Galesburg Register-Mail from Galesburg, Illinois on June 7, 1973 · Page 1
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Galesburg Register-Mail from Galesburg, Illinois · Page 1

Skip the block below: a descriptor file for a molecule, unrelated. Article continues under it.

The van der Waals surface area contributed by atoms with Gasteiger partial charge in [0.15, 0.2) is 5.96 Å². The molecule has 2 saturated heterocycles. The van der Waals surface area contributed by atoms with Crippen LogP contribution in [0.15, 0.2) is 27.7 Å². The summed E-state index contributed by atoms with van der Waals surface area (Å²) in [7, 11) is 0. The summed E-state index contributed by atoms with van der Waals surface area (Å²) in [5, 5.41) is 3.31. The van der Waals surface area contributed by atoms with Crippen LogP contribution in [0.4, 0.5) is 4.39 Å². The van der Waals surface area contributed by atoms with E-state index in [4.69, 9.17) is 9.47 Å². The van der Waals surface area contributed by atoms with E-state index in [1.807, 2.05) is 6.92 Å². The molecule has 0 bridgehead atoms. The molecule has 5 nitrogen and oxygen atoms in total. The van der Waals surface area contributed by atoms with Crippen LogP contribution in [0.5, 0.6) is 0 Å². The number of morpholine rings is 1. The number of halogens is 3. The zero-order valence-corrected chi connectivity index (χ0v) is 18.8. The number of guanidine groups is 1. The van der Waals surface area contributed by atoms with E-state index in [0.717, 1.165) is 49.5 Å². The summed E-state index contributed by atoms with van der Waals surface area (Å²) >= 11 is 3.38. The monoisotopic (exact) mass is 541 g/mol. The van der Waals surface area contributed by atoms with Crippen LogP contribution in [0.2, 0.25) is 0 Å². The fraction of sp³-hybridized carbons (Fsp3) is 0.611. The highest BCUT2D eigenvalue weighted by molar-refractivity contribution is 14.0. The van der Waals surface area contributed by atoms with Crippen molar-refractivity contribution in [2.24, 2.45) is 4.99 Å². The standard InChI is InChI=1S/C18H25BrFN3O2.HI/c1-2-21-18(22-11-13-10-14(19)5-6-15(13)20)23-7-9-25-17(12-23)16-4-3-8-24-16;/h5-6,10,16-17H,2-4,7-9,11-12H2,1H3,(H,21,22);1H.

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Home Paper o! 70 £ Communities Clear Tonight Low* 60's Partly Cloudy Friday High 90 r A Better Newspaper VOLUME LXXXII 134 GALES BURG, ILLINOIS 61401 — THURSDAY, JUNE 7, 1973 PRICE TEN CENTS Watergate West Krogh Testimony Now Uncertain LOS ANGELES (UPI) Former White House aide Egil "Bud" Krogh, who once said he had an "overriding desire" to shoulder responsibility for the Ellsberg burglary, may be having second thoughts, District Attorney Joseph Busch indicated Wednesday. Busch said there is now some uncertainty over whether Krogh will appear voluntarily before the Watergate West grand jury investigation of the burglary. The district attorney's office said earlier that Krogh had agreed to testify without a promise of immunity from prosecution. Krogh said in his letter to President Nixon, resigning from the government, that it was his "overriding desire to accept full responsibility" for the break-in at the office of Daniel Ellsbcrg's psychiatrist He authorized the burglary "in excess of instructions and without the knowledge or permission of any superior," Krogh said. Busch said Krogh now "has gotten a new attorney and we are still negotiating with him." The chief witnesses at Wednesday's session were members of the Watergate team and so- oalled "plumber's squad" who carried out the burglary—E. Howard Hunt, Bernard Barker, Eugenio Martin and Felipe DeDiego. Sloan Feared * or 1 ruth About w atergate Opin ionsDivided Onlmpeach men t Sloan Continues Testimony WASHINGTON (UPI) - Rep. Paul N. McCloskey Jr., R- Calif., who tried without much success to start a House discussion on impeachment of the President Wednesday, says he will probably try again "in a week or two when things are better understood." McCloskey reserved an hour at the end of Wednesday's House session "to initiate an exchange of views" on impeachment. But when he was only five minutes into his speech late in the evening he was cut off by a parliamentary move by a fellow Republican. Meanwhile, Sen. Barry Goldwater, R-Ariz., told 800 gra­ duating cadets at the Air Force Academy in Colorado Wednesday that: "Our President will not resign nor will he be impeached. Our government is too strong/' Goldwater said the presidency is "being attacked" by people trying "not just to get the captain of the ship but to sink the ship as well." But he said, "I am not defending those men who should be attacked." But he said the House has a duty parallel to that ' of a prosecuting attorney to consider whether the President was guilty of the obstruction of justice or committing a felony. / Hugh Sloan, former Nixon campaign treasurer, center, talks with Sam Dash, chief counsel for the Senate Watergate Committee, right, as he arrives at the Senate Caucus Room to continue his testimony. At left is Sloan's attorney, James Stoner. UNIFAX WASHINGTON (UPI) - Former Nixon campaign treasurer Hugh W. Sloan Jr. testified today that ho asked for and was granted a meeting with presidential aide H.R. Haldeman early/this year because he feared "retribution" for telling the truth about Watergate. Sloan, appearing for a second day before the Senate Watergate Committee, said he went to Haldeman's White House office in late January to talk about his future and possible employment opportunities. Sloan had quit the Nixon campaign in July in the wake of the Watergate break-in and had been cooperating fully with investigators. He had been unemployed for five months until early January, when he went back to the finance campaign staff as a consultant to help "wrap things up." "Your position was that you'd need the support of the administration in finding jobs in the future?" asked Sen. Lowell P. Weicker Jr., R-Conn. 'No," Sloan replied. "I wanted to be sure there would be no effort to inhibit my own efforts along those lines." "It was a fear of retribution?" Weicker asked. "Yes sir, retribution," Sloan replied. Felt Blacklisted On Wednesday, Sloan said he had told Haldeman at that meeting he felt he "had been blacklisted, essentially," since he quit the campaign. He also said he had told Haldeman he had been pressured to commit perjury or to invoke the Fifth Amendment when questioned afoout Watergate, but had refused to do either. Haldeman replied, he said, that "there were mistakes made in the early period" following the June 17, 1972 bugging arrests at Democratic national headquarters in the Watergate complex. Perjured Themselves Two other former officials of the Nixon campaign were ready to swear at today's hearings that they, too, were asked to perjure themselves to protect highcr-ups and the President's re-election chances. According to summaries UPI obtained of the expected testimony of Powell A. Moore, former deputy press spokesman for the Committee for the Re- Election of the President (CRP), and Herbert L. (Bart) Porter, the CRP scheduling director, both contend they were pressured to perjure themselves by Jeb Stuart Magrudcr, the former deputy campaign director. Sloan has also testified Magrudcr instructed him to lie to investigators. He said today that Haldeman had told him' at their January meeting no "so- called Watergate figures" were being put Into government jobs. But a few days later, he said, he heard Magruder had been named to a high Commerce Department post. Ho use Passes Pay Boost Bill WASHINGTON (UPI) More than 2.6 million American workers were virtually assured today of getting their pay raised to $2.20 an hour by July 1, 1974. Only a presidential veto would block the increase. The pay boost was in a bill passed 287-130 by the House Wednesday to increase the $1.60 an hour minimum wage to the $2.20 level. Backers of the bill said 2,618,000 private sector workers covered by the law earn less than the proposed new minimum. The measure was sent to the Senate where Labor Secretary Peter R. Brennan was scheduled to testify today before a subcommittee which is consid- House Limits President's Power • WASHINGTON (UPI) — By a 30-4 vote, the House Foreign Affairs Committee approved. today a resolution to bar the President from committing the United States to any overseas wars without authority of Congress. The measure is similar to legislation already approved by the Senate Foreign Relations Committee. It appears certain that a war powers bill of some kind — aimed by Congress at reclaiming its powers over commitment of U.S. troops — will emerge in this session. There is a strong possibility that President Nixon will veto it. The House resolution would bar a President from sending GIs into combat abroad without the express approval of Congress except in very limited emergency circumstances. The President would be required to withdraw any troops he had committed if Congress failed to give him specific authority to Use them within 120 days. Nixon Summons Cabinet WASHINGTON (UPI) President Nixon summoned his Cabinet today for a full-scale review of his shakeup 'of a scandal-shattered White House staff and his plans to end government paralysis. ) With some arm - twisting, Nixon persuaded reluctant Melvin R. Laird, former secretary of defense, to become his czar for domestic affairs. Laird will have the title of counselor with Cabinet rank and will sit in on National Security Council affairs meetings. Connally In Line Another former Cabinet official, John B. Connally, ex- Treasury secretary, was reported to be in line for a top position in the administration. Connally accompanied Nixon on a dinner cruise on the Potomac River Wednesday night aboard the yacht Sequoia. 1 Also along were Gen. Alexander M. Haig Jr., who was persuaded by Nixon to give up a brilliant Army career and to retire from active military duty to remain on as permanent chief of staff. Haig Fills In. Haig, Army vice chief of staff, has been running the administrative side of the White House on an interim basis, filling in for H. R. Haldeman and John D. Ehrlichman, Nixons once-trusted lieutenants who were removed in the flood of Watergate allegations. Nixon also expressed his confidence in Press Secretary Ronald L. Ziegler by expanding his role to include policymaking. He also will have the title of assistant to the President. Some correspondents wondered whether it was a promotion upstairs to take him off the Watergate hot seat. Nixon's announcement of reshuffle said that Ziegler would continue to conduct his daily press briefings and he would assume the responsibilities of Herbert G. Klein, White House communications director who resigned Tuesday. Ziegler has aroused criticism by saying his public statements over the past year on Watergate were "inoperative." Laird's popularity in Congress, where he was a Wisconsin member of the House for nine terms, was expected to be a major step in soothing relations between Nixon and the lawmakers. House-passed bill. The Senate is almost certain to approve at least the $2.20 an hour level. Brennan testified before a House committee on April 10, 1973 proposing an increase to $2.30 an hour but spread over three years. The administration has not sent up a bill to back that proposal but offered no resistance to the. House measure, backed by Democrats. The bill would also raise the $1.30 an hour farm minimum wage to $2.20 over three years and extend protection of the law to 1.5 million household domestic workers and 4.4 million local, state and federal government employes, exclud- Wholesale Food Prices Up 39 Per Cent WASHINGTON (UPI) Farm prices, after showing an unusual, decline in April, resumed their sharp upward movement in May, pushing up wholesale food prices since the spring of 1972 by 39 per cent, their biggest 12-month increase on record, the government reported today. Coupled with another hefty rise in industrial prices, wholesale prices moved up 2.1 per cent in May, the Labor Department's Bureau of Labor Statistics (BLS) reported. Prices of fa/rcn products, processed foods and feeds leaped upward by 4.7 per cent in May. Revised figures showed that prices in this category declined 0.7 per cent in April. Excluding processed foods, the May rise was even higher —6.1 per cent. The sour news for the administration economic strategists came as President Nixon pondered a new attack on inflation. He hopes ito come up witli a single weapon to combine control of costs at home 'and to defend the dollar abroad. Government price controllers, through a variety of stabilization measures, have been struggling to slow the rise in wholesale prices which inevitably percolate in the form of higher retail prices in ensuing rnontha ahead. The new figures indicated the stabilization program still is having only limited success. Whatever new economic plan is formulated by the administration —and it seems certain that something will be coming in a maitter of days —is likely to go well beyond meat price limits announced over two months ago since costs of food and other consumer items have continued to soar. In the new wholesale price report, industrial prices <— which comprise about three quarters of the index and are considered a more significant measure of inflation than volatile food prices rose 1.1 per cent in May. That was slightly less than April's 1.4 per cent rise but far higher than 'government economists consider to be within administration anti-inflation goals. i ering a measure similar to the'ing fire and policemen Where to Find It 4 SECTIONS Abingdon -- 35 Amusement 6 Bushnell 5 Classified Ads 35-36-37-38-39 Comics-Radio 34 Editorial —. 4 Galva 5 Hospital Notes 11 40 PAGES Knoxville 35 Markets 30-31 Monmouth 18 Obituary 11 Sports 22-23-24 Weather 2 Women in the News ..8-9 Conrad Completes Skylab's Historic Repair Space walk FBI Director Nominated WASHINGTON (UPI) President Nixon disclosed today that Clarence M. Kelley, Kansas City, Mo., police chief, V/ould be nominated as new FBI director, describing him as "the best man in the country" for the top Jaw enforcement position. The President made the announcement informally in his oval office while posing for photographers witJi Kelley on one side and Attorney General Elliot L. Richardson on the other. Nixon told newsmen tuat Kelley, who served with the FBI for 21 years before becoming Kansas City police chief in 1961, was chosen from a list of 27 prospective candidates. Richardson commented that Nixon had conducted a "very exhausting" search for the right man. If confirmed by the Senate, the 61-year-old Kelley would take command of a law enforcement agency which lias been without a permanent head since the death of J. Edgar Hoover May 2, 1972, and which has been shaken and demoralized in the Watergate scandal. William I). Ruckelshaus, former head of the Environmental Protection Agency, was then named acting director but made clear he would serve only temporarily. HOUSTON (UPI) - Commander Charles "Pete" Conrad emerged from Skylab today on a risky spaccwalk to cut a jagged aluminum snag and open a solar electric generating wing critically needed to prolong the productive life of the space station. Joseph P. Kerwin handed makeshift tools through the open hatch before joining the veteran space pilot on the four- hour attempt to do what no one has ever done before—walk in space to repair a spaceship. The full success of their 28- day mission, and possibly two 56-day flights for six other astronauts, hinged on the outcome of the historic effort to end Skylab's power shortage. The third member of America's first space station crew, Paul J. Weitz, remained in a pressurized section of the airlock module, a small com-j partment forward of the main, laboratory living section. Most of Skylab's interior lights and fans were turned off to provide enough power for exterior floodlights illuminating the area around the open hatch when Skylab passed into earth's shadow. Conrad had to wait for daylight to proceed down the damaged side of the station to the stuck solar wing. The plan was for Conrad to move hand-over-hand 25 feet along a jury-rigged handrail and attach bolt cutters to a two-inch-wide strip of aluminum wrapped around the folded solar wing. Kerwin, bracing himself against struts to Skylab's solar observator, then was to pull a rope to close the tool's steel jaws. Engineers figured several cuts would slice through the metal strip lodged over one end of the beam holding the accordion-like solar panels. Then Conrad was to pull a rope hooked to the wing, break two frozen brackets and slowly open it, all the while struggling to maintain stability in the weightless vacuum. Conrad and Kerwin predicted Wednesday they had only a 5050 chance of opening the balky wing and giving Skylab a new source of electricity to supple* ment four overworked solar panels. Those on the ground were more optimistic. Skylab started out with two of the big solar wings, font one was ripped off during launch May 14. Engineers said the jammed wing, however, could generate 3,000 watts and give the 100-ton ship a total capacity of about 7,000 watts. Without the wing, the astronauts would have to turn off all their experiments on June 16 when the two fuel cell generators in the docked Apollo will run out of oxygen and hydrogen. That would mean the pilots would accomplish little research during their final six days of flight. Project officials acknowledged the dangers in today's spaccwalk were greater than for an ordinary spacewalk, hut they said they were confident the operation could be carried out safely. They said the potential benefits outweighed the risks. Skylab Repair Tool Astronaut Rusty Schwcchart demonstrates the bolt cutter which will be used by the Skylab crewmen in an effort to cut a metal strap which has kept the space station's solar wing from deploying. The crew is attempting to deploy the wing m a spacewalk. today,